FARM WORKERS in Bolare, a village located southwest of Bangalore, India, try out a literacy tutorial program on the Simputer. Because the device can convert text to speech, it can help teach villagers how to read the local language, Kannada. Image: Courtesy of ENCORE SOFTWARE LTD
It doesn't look like much. A drab, gray piece of plastic, about five inches long and three inches wide. A black-and-white screen, three inches by two inches, showing a few simple snippets of text. And yet this nondescript little computer may hold the key to bringing information technology to Third World countries.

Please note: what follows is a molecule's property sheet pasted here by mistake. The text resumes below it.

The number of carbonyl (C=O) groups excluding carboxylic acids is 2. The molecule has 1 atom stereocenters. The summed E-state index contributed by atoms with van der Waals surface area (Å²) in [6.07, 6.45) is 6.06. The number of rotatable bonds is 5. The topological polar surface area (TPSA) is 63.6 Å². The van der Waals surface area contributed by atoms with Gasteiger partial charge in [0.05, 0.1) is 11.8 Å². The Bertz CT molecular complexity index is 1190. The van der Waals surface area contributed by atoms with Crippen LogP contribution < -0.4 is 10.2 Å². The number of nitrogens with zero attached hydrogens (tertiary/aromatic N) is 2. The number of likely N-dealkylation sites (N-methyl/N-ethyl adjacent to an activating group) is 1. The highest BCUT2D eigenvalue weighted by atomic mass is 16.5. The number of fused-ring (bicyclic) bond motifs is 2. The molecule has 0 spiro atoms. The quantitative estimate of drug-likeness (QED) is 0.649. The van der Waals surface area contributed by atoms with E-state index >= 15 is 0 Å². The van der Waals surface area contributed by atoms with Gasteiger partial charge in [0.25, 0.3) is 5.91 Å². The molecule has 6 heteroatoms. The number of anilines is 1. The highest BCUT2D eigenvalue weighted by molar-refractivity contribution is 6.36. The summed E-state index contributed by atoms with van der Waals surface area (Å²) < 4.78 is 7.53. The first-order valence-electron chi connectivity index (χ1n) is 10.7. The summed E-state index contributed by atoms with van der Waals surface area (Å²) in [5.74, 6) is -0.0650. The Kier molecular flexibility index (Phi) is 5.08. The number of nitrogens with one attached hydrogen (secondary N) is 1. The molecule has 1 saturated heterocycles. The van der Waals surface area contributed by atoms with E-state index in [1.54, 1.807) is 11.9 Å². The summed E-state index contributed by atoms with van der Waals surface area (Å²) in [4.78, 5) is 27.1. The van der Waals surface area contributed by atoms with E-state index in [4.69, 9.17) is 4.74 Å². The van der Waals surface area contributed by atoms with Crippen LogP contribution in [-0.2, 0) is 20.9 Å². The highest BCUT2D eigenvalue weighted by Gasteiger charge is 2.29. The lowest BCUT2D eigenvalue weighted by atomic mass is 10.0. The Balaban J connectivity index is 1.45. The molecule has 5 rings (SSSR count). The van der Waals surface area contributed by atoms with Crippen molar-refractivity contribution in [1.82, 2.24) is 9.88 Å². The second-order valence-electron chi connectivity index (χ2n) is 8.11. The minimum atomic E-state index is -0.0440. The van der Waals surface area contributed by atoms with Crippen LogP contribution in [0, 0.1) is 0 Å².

The device is known as the Simputer. I recently got a chance to evaluate one of the preproduction models that have been put together by the Simputer Trust, a nonprofit organization based in Bangalore, India. This year Encore Software, a Bangalore company that licensed the technology from the trust (not to be confused with the California software company of the same name), plans to sell thousands of the handheld devices, capping an effort that began in 1998.
This article was originally published with the title Computers for the Third World.